The Hurricanes got the ball back first after halftime and Perry over threw Mike Harley by a mile and it was intercepted by Pitt DB Demarii Mathis. After a facemark penalty on the tackle by Harley, Pitt took over on Miami’s 17 but were disrupted by a Greg Rousseau sack, his second of the game, which held the Panthers to yet another field goal to keep a 10-9 lead.
With 7:49 left in the third, Miami started to put together one of their best offensive drives the game. It started with a 14-yard rush by Harris, then a 15-yard pass to Osborn followed by a gain of 12 by Dee Wiggins, but that was all it turned out to be. Perry drastically overthrew Wiggins on fourth down and it was a turnover on downs.
Then the Hurricanes defense, once again, forced the Pitt offense to kick a field goal after another long and grueling 14 play 64-yard drive to give the Panthers a 12-10 lead, their first of the game.
Through three and a half quarters, Miami’s defense gave up four drives of over nine plays, but only gave up 12 points. It resembled the Virginia game in many ways.
On the ensuing drive, Jarren Wiliams came into the game for Perry, who was injured during the third quarter of the game. His first attempt of the game was nearly intercepted by safety Paris Ford after it bounced off the chest of Osborn for what should have been a first down.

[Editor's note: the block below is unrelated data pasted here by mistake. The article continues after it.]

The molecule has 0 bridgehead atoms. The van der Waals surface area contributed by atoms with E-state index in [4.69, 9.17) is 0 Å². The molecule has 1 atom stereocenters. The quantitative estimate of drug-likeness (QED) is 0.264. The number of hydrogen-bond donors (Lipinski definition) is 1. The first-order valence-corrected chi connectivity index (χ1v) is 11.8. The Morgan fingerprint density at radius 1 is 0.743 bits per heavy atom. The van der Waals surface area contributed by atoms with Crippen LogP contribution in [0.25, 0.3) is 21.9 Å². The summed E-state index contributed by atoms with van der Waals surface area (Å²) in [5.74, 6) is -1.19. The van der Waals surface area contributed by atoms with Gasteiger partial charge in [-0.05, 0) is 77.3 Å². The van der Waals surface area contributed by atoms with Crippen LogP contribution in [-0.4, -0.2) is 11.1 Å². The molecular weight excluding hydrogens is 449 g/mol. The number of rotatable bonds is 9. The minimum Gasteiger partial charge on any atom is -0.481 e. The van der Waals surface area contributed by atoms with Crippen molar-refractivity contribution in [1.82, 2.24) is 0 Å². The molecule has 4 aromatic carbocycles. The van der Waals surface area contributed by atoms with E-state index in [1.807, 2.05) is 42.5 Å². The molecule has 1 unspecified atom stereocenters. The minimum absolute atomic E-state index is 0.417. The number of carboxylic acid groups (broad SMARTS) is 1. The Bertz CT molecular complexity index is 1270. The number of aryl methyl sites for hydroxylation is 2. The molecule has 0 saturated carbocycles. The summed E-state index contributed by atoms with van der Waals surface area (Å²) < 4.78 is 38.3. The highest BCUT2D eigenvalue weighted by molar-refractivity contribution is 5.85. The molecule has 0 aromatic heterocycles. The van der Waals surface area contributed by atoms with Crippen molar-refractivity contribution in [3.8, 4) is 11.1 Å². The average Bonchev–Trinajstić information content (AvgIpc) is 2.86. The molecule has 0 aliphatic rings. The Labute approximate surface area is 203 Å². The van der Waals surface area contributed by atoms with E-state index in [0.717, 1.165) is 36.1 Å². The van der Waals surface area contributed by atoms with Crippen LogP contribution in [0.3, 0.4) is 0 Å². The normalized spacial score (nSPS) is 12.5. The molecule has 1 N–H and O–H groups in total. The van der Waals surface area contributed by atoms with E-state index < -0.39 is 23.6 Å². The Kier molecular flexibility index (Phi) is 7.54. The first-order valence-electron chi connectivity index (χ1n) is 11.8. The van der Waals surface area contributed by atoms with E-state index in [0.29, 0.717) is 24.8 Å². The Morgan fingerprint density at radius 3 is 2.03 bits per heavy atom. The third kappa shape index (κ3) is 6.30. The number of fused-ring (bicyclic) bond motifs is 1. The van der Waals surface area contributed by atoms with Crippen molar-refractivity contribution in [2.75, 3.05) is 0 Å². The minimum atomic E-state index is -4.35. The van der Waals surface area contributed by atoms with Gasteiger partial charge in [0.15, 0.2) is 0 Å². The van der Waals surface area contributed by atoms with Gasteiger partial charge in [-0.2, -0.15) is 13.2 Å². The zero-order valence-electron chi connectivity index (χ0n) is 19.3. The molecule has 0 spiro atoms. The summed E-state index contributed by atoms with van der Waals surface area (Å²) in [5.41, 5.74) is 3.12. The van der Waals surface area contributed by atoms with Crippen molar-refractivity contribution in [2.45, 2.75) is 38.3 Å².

Deep in their own territory, Lou Hedley boomed a 61-yard punt which really became a 46-yarder due to an unsportsmanlike conduct penalty on the Australian punter.
A huge three and out by the defense gave the Hurricanes another chance to drive down the field and win it in. With their backs against the wall on 4th and 1 after Harris went down on a stuffed 3rd down run, offensive coordinator Dan Enos called a great, gutsy play to Osborn that gave the Hurricanes a fresh set of downs.
On 3rd and 2, Jarren Williams scrambled for an 8-yard gain to convert just the second third down of the game. That heroic effort from a guy who has dealt with a plethora of adversity throughout his Hurricanes career led to a 32-yard touchdown pass to Osborn, who finished with 6 catches for 94 yards and a touchdown, to give the Hurricanes a 16-12 lead with 0:58 seconds left in the game to complete a nine play 62-yard drive.
The Hurricanes defense did what they had to do. Greg Rousseau had a huge sack on 3rd and 10, his third of the game and eighth on the year, which forced a 4th a 15 that was unsuccessful.
Miami finished the game with 114 less yards than Pittsburgh, held the ball for almost seven minutes less than them and converted on just two third downs throughout the whole game, but still found a way to win.
To say it was a huge win would be an overstatement. The Hurricanes moving to .500 on the year is hardly something to celebrate. But many Miami teams of the past would have flattened down and given up for the rest of the year given the circumstances of what happened a week ago — especially against a good team.
This year, they fought the entire way through when many didn't expect them to and won an ugly game that they just as easily could have lost.
Next week, Miami travels to take on the Florida State Seminoles at Doak Campbell Stadium in one of the best rivalries in the sport of college football.